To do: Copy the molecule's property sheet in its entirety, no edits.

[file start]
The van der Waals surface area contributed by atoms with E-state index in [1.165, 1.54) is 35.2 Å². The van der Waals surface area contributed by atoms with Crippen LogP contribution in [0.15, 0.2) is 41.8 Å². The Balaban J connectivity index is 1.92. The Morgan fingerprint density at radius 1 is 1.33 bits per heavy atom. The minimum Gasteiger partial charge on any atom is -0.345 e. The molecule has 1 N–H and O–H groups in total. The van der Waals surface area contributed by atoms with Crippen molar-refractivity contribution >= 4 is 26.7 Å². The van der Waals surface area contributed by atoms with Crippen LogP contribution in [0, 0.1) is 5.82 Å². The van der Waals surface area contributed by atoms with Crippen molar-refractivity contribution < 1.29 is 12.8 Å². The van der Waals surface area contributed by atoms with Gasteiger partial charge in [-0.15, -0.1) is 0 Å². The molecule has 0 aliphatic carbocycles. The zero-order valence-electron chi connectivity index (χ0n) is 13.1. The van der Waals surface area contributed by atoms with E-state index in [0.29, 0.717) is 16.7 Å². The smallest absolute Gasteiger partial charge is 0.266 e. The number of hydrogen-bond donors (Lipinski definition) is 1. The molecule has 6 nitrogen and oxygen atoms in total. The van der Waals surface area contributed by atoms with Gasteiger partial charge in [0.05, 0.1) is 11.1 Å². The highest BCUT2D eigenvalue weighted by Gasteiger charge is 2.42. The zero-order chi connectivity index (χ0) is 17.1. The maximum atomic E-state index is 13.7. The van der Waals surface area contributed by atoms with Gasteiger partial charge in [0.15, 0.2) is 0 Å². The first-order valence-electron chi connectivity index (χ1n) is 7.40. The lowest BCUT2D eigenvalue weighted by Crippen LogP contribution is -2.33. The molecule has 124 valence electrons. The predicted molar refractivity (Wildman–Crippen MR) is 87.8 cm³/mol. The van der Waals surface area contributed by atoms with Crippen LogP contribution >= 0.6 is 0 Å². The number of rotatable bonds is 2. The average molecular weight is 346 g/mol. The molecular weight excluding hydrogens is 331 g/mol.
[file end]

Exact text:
The van der Waals surface area contributed by atoms with E-state index in [1.165, 1.54) is 35.2 Å². The van der Waals surface area contributed by atoms with Crippen LogP contribution in [0.15, 0.2) is 41.8 Å². The Balaban J connectivity index is 1.92. The Morgan fingerprint density at radius 1 is 1.33 bits per heavy atom. The minimum Gasteiger partial charge on any atom is -0.345 e. The molecule has 1 N–H and O–H groups in total. The van der Waals surface area contributed by atoms with Crippen molar-refractivity contribution >= 4 is 26.7 Å². The van der Waals surface area contributed by atoms with Crippen LogP contribution in [0, 0.1) is 5.82 Å². The van der Waals surface area contributed by atoms with Crippen molar-refractivity contribution < 1.29 is 12.8 Å². The van der Waals surface area contributed by atoms with Gasteiger partial charge in [-0.15, -0.1) is 0 Å². The molecule has 0 aliphatic carbocycles. The zero-order valence-electron chi connectivity index (χ0n) is 13.1. The van der Waals surface area contributed by atoms with E-state index in [0.29, 0.717) is 16.7 Å². The smallest absolute Gasteiger partial charge is 0.266 e. The number of hydrogen-bond donors (Lipinski definition) is 1. The molecule has 6 nitrogen and oxygen atoms in total. The van der Waals surface area contributed by atoms with Gasteiger partial charge in [0.05, 0.1) is 11.1 Å². The highest BCUT2D eigenvalue weighted by Gasteiger charge is 2.42. The zero-order chi connectivity index (χ0) is 17.1. The maximum atomic E-state index is 13.7. The van der Waals surface area contributed by atoms with Gasteiger partial charge in [0.15, 0.2) is 0 Å². The first-order valence-electron chi connectivity index (χ1n) is 7.40. The lowest BCUT2D eigenvalue weighted by Crippen LogP contribution is -2.33. The molecule has 124 valence electrons. The predicted molar refractivity (Wildman–Crippen MR) is 87.8 cm³/mol. The van der Waals surface area contributed by atoms with Crippen LogP contribution >= 0.6 is 0 Å². The number of rotatable bonds is 2. The average molecular weight is 346 g/mol. The molecular weight excluding hydrogens is 331 g/mol.